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Community organizations working to change the way we talk about sexual assault in Iowa City


Kendra Malone reads at the Clinton Street Social Club
Kendra Malone reads at the Clinton Street Social Club Wednesday. — photo courtesy of Chelsea Bacon

Members of the Iowa United Nations Association (UNA), and Monsoon United Asian Women of Iowa (MUAWI) teamed up to host the “Your Voice. Our Future. Open Mic Night” at the Clinton Street Social Club Wednesday, creating an open forum for community members to talk about sexual assault in Iowa City.

Below are just a couple events to check out during Sexual Assault Awareness Month (SAAM) 2014. Find on RVAP’s events page.

Girl Up Open Mic Night

Thursday, April 17 at 6:30 p.m.

Open mic night for the discussion of girls’ issues around the world to be held at the Iowa City Public Library. Send emails to lauren-rathbun@uiowa.edu for more information.

An Afternoon of Discussion and Healing

Saturday, April 26 at 12 p.m.

Creative writing workshop and discussion hosted by the Iowa Youth Writing Project at PS1. RSVP by sending an email to mathilde-finnegan-kennel@uiowa.edu.

The night opened with a speech from University of Iowa Professor Gigi Durham, in which she discussed the fact that sexual assault affects not only the victims themselves, but everyone in the community. According to Durham, by allowing a culture that embraces the glamorization of sexual violence (as often seen in slasher movies) to grow unchecked, we have also reinforced the idea that rapists are always “deranged psychopaths,” who are easy to pick out of a crowd and prosecute.

Current Johnson County Attorney candidate John Zimmerman was also present at the event, and echoed Durham’s sentiments about the danger in assuming that all rapists look and act like the caricatures seen on TV and in movies. The majority of the time, he said, rapists are acquaintances, not strangers. These assaults often go unreported because victims fear having their stories picked apart in court. According to Zimmerman, rapists should be the ones living in fear of the justice system, not their victims.

“If someone robs a bank,” Zimmerman said, “everything focuses on trying to catch the person robbing banks. But if someone rapes someone, which has a much more lasting, life-destroying impact on the victim often, we don’t focus resources the same way. I think that is a big mistake. It’s such an old fashioned approach, to not treat an acquaintance rape like a ‘real’ rape. I am determined to do everything I can to change that if I win.”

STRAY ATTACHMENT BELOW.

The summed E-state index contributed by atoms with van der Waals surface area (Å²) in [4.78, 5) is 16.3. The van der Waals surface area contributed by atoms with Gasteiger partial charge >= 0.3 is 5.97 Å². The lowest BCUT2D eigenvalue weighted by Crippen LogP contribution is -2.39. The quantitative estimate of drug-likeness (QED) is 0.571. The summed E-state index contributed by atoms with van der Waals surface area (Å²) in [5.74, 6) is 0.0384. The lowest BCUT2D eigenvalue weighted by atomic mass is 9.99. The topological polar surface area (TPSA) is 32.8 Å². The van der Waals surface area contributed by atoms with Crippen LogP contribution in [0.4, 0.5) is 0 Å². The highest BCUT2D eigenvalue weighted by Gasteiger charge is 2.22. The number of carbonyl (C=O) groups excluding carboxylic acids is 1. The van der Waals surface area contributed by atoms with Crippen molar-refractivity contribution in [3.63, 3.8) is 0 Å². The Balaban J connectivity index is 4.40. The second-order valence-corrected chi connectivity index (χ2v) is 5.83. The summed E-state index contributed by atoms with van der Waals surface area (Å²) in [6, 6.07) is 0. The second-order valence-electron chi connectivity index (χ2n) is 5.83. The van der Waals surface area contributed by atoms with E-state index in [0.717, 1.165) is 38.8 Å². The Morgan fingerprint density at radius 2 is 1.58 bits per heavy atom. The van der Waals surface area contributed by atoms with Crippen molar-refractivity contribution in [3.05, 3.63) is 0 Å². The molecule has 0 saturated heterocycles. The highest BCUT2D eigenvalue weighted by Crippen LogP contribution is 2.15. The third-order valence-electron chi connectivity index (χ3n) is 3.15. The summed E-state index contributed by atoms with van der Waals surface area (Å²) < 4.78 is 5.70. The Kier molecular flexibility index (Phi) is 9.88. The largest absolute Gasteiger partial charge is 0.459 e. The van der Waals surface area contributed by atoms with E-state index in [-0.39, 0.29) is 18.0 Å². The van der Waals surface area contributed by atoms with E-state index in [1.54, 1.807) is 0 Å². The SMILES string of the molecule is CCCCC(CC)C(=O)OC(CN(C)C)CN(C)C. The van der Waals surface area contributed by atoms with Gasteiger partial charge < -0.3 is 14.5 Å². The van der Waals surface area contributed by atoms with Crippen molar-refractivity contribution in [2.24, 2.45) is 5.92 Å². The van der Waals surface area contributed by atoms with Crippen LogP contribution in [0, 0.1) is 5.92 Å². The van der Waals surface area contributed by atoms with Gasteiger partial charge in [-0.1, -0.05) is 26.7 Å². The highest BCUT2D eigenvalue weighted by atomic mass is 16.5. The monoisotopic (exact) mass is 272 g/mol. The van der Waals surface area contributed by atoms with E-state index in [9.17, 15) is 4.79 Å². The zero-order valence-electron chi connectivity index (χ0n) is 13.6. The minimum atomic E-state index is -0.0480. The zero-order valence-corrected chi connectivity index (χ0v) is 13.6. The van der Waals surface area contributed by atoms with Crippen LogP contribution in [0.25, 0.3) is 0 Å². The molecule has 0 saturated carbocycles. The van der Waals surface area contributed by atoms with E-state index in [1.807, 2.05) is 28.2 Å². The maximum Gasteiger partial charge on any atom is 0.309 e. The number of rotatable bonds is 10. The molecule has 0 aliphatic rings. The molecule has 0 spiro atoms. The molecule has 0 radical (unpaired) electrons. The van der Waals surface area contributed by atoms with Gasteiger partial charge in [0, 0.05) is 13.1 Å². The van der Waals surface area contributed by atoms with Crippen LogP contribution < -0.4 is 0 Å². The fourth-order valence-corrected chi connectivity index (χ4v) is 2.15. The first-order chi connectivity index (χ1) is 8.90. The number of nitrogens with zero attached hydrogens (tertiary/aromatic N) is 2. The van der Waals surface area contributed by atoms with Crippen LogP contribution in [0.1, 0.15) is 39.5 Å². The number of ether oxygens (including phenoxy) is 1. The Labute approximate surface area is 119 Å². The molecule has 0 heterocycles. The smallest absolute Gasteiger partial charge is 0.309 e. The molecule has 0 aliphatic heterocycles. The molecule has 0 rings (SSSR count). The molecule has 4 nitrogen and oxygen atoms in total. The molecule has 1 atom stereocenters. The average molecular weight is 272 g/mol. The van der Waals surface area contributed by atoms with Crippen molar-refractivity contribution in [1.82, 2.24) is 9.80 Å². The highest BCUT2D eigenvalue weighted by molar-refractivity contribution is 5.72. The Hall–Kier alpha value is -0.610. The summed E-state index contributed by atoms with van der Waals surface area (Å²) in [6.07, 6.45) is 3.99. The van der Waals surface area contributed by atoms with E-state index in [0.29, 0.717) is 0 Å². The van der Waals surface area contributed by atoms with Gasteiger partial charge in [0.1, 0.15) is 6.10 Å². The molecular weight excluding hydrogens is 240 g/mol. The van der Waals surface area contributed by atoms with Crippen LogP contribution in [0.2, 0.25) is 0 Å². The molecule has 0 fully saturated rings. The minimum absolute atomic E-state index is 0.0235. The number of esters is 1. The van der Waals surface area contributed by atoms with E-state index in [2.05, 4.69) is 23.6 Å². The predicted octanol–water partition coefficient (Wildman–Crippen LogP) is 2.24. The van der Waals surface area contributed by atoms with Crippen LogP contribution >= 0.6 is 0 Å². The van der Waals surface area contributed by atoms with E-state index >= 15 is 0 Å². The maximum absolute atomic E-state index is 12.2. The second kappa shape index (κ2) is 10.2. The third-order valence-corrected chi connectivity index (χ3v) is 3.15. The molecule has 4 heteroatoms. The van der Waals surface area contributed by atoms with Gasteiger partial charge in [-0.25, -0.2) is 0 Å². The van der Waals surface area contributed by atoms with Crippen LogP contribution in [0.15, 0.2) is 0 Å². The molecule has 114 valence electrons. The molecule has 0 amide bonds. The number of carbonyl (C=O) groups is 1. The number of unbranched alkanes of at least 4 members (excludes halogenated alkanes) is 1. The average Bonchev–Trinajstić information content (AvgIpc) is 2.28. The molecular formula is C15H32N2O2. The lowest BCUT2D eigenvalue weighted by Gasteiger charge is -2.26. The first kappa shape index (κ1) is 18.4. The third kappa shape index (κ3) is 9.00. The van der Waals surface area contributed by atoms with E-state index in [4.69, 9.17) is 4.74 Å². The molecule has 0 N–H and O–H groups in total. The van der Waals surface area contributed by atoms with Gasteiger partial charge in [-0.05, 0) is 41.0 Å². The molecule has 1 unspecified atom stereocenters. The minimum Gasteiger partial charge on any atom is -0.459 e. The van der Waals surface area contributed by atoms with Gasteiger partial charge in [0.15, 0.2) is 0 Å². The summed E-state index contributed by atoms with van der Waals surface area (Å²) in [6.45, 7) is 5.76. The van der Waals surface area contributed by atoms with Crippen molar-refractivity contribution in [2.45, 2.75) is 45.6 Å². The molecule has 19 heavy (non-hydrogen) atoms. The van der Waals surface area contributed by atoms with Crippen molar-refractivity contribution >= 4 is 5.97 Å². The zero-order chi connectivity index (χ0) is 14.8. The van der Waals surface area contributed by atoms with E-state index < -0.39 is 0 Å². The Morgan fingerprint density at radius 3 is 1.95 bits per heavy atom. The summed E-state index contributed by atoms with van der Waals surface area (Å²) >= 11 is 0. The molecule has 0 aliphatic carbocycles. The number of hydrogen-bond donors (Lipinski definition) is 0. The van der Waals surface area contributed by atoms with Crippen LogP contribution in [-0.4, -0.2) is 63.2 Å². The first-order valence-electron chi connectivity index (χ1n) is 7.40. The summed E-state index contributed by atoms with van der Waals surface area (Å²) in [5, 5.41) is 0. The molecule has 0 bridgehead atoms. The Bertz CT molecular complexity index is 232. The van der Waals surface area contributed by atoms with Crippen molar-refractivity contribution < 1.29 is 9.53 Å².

After Durham’s opening comments, a series of performers took the mic to share their own experiences through poetry, creative fiction and music. As each performer took a turn speaking to the hushed crowd, their words and lyrics melded with the music and noise from the busy downstairs bar, giving an impression of connection between two distinct worlds. Above all else, it was a night filled with hope. Those that attended were given a chance to look forward to, and work collectively toward, a future where victim-shaming is no longer the norm. As the UNA’s media and advocacy director, Cora Metrick-Chen, pointed out in her closing speech though, we still have a long way to go.

“We’ve written inequalities out of the law, but we haven’t yet written equality into it.”

Using Wednesday’s discussion as a framework, UNA and MUAWI plan to issue a joint declaration about the state of sexual assault prevention and prosecution in the area, which they plan to distribute to various local public figures and organizations.


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